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From Andy Roberts <m...@andy-roberts.net>
Subject Re: Indexing multiple languages
Date Fri, 03 Jun 2005 09:41:12 GMT
On Friday 03 Jun 2005 01:06, Bob Cheung wrote:
> For the StandardAnalyzer, will it have to be modified to accept
> different character encodings.
>
> We have customers in China, Taiwan and Hong Kong.  Chinese data may come
> in 3 different encoding:  Big5, GB and UTF8.
>
> What is the default encoding for the StandardAnalyser.

The analysers themselves do not worry about encodings, per se. Java uses 
Unicode strings throughout, which is adequate enough to describing all 
languages.  When reading in text files, it's a matter of letting the reader 
know which encoding the file is in, this helps Java to read in the text, and 
essentially map that encoding to the Unicode encoding. All the string 
operations, like analysing are done on these Unicode strings.

So, the task is making sure the file reader you use to open a document for 
indexing is given the required information for correctly decoding your file. 
If you don't specify, Java will use one based on the locale that your OS 
uses. For me, that's Latin1 as I'm in Britain. This clearly is inadequate for 
non-Latin texts and wouldn't be able to read in Chinese texts properly as the 
Latin1 encoding doesn't support such characters. You need to specify Big5 
yourself. Read the info on InputStreamReaders:

http://java.sun.com/j2se/1.5.0/docs/api/java/io/InputStreamReader.html

Andy

>
> Btw, I did try running the lucene demo (web template) to index the HTML
> files after I added one including English and Chinese characters.  I was
> not able to search for any Chinese in that HTML file (returned no hits).
> I wonder whether I need to change some of the java programs to index
> Chinese and/or accept Chinese as search term.  I was able to search for
> the HTML file if I used English word that appeared in the added HTML
> file.
>
> Thanks,
>
> Bob
>
>
> On May 31, 2005, Erik wrote:
>
> Jian - have you tried Lucene's StandardAnalyzer with Chinese?  It
> will keep English as-is (removing stop words, lowercasing, and such)
> and separate CJK characters into separate tokens also.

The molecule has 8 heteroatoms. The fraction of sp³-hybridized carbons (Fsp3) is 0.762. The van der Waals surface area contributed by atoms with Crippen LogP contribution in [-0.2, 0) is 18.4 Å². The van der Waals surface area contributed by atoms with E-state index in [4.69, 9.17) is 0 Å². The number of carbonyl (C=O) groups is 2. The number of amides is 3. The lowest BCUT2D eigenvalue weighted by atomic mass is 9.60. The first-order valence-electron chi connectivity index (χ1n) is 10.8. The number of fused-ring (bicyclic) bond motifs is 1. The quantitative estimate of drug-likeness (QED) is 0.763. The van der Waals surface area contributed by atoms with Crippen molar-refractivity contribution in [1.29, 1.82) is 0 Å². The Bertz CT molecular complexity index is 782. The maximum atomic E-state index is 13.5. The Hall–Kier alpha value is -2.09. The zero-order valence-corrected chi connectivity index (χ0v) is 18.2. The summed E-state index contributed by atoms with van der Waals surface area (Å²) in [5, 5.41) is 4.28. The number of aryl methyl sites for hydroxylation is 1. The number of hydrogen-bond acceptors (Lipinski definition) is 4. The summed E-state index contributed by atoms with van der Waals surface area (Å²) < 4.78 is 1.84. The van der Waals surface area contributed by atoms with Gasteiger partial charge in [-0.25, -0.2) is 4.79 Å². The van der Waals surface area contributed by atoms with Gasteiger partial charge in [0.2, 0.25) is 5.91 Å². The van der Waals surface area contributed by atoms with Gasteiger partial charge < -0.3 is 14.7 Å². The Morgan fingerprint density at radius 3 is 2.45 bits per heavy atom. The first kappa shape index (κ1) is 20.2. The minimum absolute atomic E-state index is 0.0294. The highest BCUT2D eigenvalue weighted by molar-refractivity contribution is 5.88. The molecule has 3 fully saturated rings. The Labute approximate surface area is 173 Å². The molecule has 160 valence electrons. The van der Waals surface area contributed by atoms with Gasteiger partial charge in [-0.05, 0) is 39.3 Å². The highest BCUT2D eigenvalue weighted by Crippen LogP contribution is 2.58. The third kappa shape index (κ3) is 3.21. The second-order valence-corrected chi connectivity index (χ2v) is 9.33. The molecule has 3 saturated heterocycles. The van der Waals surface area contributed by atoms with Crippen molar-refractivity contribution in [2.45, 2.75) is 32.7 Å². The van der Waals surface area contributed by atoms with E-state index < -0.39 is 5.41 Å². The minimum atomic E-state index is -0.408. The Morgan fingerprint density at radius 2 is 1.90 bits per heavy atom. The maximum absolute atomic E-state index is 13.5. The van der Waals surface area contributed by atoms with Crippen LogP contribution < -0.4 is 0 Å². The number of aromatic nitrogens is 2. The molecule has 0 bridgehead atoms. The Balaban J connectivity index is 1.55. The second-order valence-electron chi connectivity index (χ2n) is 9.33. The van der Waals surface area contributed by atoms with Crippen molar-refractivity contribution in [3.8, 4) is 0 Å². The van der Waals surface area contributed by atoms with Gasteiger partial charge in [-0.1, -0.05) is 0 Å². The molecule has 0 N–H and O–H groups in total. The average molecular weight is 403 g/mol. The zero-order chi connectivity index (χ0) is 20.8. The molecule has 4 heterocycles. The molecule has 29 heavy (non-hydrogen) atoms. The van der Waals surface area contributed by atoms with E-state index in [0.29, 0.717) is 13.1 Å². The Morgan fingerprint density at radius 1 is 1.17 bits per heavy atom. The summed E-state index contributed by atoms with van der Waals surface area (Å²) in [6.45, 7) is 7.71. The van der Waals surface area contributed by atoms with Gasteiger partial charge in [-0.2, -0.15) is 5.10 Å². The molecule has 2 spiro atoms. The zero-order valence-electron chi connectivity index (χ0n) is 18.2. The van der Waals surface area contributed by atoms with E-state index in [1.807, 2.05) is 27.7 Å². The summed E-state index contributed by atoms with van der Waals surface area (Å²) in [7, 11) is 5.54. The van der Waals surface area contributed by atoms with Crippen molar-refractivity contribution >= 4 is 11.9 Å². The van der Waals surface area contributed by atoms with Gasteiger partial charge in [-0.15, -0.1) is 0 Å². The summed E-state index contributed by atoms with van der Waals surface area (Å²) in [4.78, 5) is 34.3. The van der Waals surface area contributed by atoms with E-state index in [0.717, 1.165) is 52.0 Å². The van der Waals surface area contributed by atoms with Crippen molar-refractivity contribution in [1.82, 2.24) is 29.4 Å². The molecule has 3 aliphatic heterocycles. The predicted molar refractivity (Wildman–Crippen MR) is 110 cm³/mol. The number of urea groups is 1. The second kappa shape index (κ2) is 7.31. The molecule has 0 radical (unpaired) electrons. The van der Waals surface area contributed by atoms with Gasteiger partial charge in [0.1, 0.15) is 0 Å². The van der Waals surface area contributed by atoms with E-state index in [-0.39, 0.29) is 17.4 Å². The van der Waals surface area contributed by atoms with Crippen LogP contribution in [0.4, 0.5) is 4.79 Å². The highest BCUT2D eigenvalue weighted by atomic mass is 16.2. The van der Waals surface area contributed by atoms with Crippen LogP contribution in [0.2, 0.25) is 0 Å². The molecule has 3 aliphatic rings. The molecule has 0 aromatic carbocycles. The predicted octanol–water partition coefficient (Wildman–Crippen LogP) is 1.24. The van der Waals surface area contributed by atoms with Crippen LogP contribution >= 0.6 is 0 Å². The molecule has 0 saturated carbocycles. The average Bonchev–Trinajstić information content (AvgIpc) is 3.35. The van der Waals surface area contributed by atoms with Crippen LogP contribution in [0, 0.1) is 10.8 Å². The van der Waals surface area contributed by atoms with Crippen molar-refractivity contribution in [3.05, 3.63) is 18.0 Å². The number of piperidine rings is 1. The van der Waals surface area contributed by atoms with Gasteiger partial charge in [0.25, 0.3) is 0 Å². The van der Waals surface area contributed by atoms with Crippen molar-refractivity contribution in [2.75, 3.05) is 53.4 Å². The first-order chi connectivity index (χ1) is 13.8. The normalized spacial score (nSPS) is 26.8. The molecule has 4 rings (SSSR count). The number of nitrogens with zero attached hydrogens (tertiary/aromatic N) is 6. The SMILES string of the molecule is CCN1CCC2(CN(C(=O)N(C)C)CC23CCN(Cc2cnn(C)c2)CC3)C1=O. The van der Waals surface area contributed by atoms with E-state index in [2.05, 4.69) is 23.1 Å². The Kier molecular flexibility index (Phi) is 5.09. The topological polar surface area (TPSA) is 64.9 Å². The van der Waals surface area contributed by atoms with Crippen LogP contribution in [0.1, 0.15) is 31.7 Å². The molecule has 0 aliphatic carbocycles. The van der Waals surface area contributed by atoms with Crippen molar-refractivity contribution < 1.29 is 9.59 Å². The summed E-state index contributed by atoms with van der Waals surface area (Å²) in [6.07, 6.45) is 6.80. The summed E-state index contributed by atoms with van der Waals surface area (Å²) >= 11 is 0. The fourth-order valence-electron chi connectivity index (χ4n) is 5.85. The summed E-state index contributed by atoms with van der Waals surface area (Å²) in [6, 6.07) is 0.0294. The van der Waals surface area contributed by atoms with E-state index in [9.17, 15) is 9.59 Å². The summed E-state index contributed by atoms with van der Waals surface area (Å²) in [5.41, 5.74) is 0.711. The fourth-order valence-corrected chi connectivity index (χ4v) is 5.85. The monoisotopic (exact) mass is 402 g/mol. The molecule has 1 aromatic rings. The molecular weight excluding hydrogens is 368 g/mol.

>
>      Erik
>
> On May 31, 2005, at 5:49 PM, jian chen wrote:
> > Hi,
> >
> > Interesting topic. I thought about this as well. I wanted to index
> > Chinese text with English, i.e., I want to treat the English text
> > inside Chinese text as English tokens rather than Chinese text tokens.
> >
> > Right now I think maybe I have to write a special analyzer that takes
> > the text input, and detect if the character is an ASCII char, if it
> > is, assembly them together and make it as a token, if not, then, make
> > it as a Chinese word token.
> >
> > So, bottom line is, just one analyzer for all the text and do the
> > if/else statement inside the analyzer.
> >
> > I would like to learn more thoughts about this!
> >
> > Thanks,
> >
> > Jian
> >
> > On 5/31/05, Tansley, Robert <robert.tansley@hp.com> wrote:
> >> Hi all,
> >>
> >> The DSpace (www.dspace.org) currently uses Lucene to index metadata
> >> (Dublin Core standard) and extracted full-text content of documents
> >> stored in it.  Now the system is being used globally, it needs to
> >> support multi-language indexing.
> >>
> >> I've looked through the mailing list archives etc. and it seems it's
> >> easy to plug in analyzers for different languages.
> >>
> >> What if we're trying to index multiple languages in the same
> >> site?  Is
> >> it best to have:
> >>
> >> 1/ one index for all languages
> >> 2/ one index for all languages, with an extra language field so
> >> searches
> >> can be constrained to a particular language
> >> 3/ separate indices for each language?
> >>
> >> I don't fully understand the consequences in terms of performance for
> >> 1/, but I can see that false hits could turn up where one word
> >> appears
> >> in different languages (stemming could increase the changes of this).
> >> Also some languages' analyzers are quite dramatically different (e.g.
> >> the Chinese one which just treats every character as a separate
> >> token/word).
> >>
> >> On the other hand, if people are searching for proper nouns in
> >> metadata
> >> (e.g. "DSpace") it may be advantageous to search all languages at
> >> once.
> >>
> >>
> >> I'm also not sure of the storage and performance consequences of 2/.
> >>
> >> Approach 3/ seems like it might be the most complex from an
> >> implementation/code point of view.
> >>
> >> Does anyone have any thoughts or recommendations on this?
> >>
> >> Many thanks,
> >>
> >>  Robert Tansley / Digital Media Systems Programme / HP Labs
> >>   http://www.hpl.hp.com/personal/Robert_Tansley/
> >>
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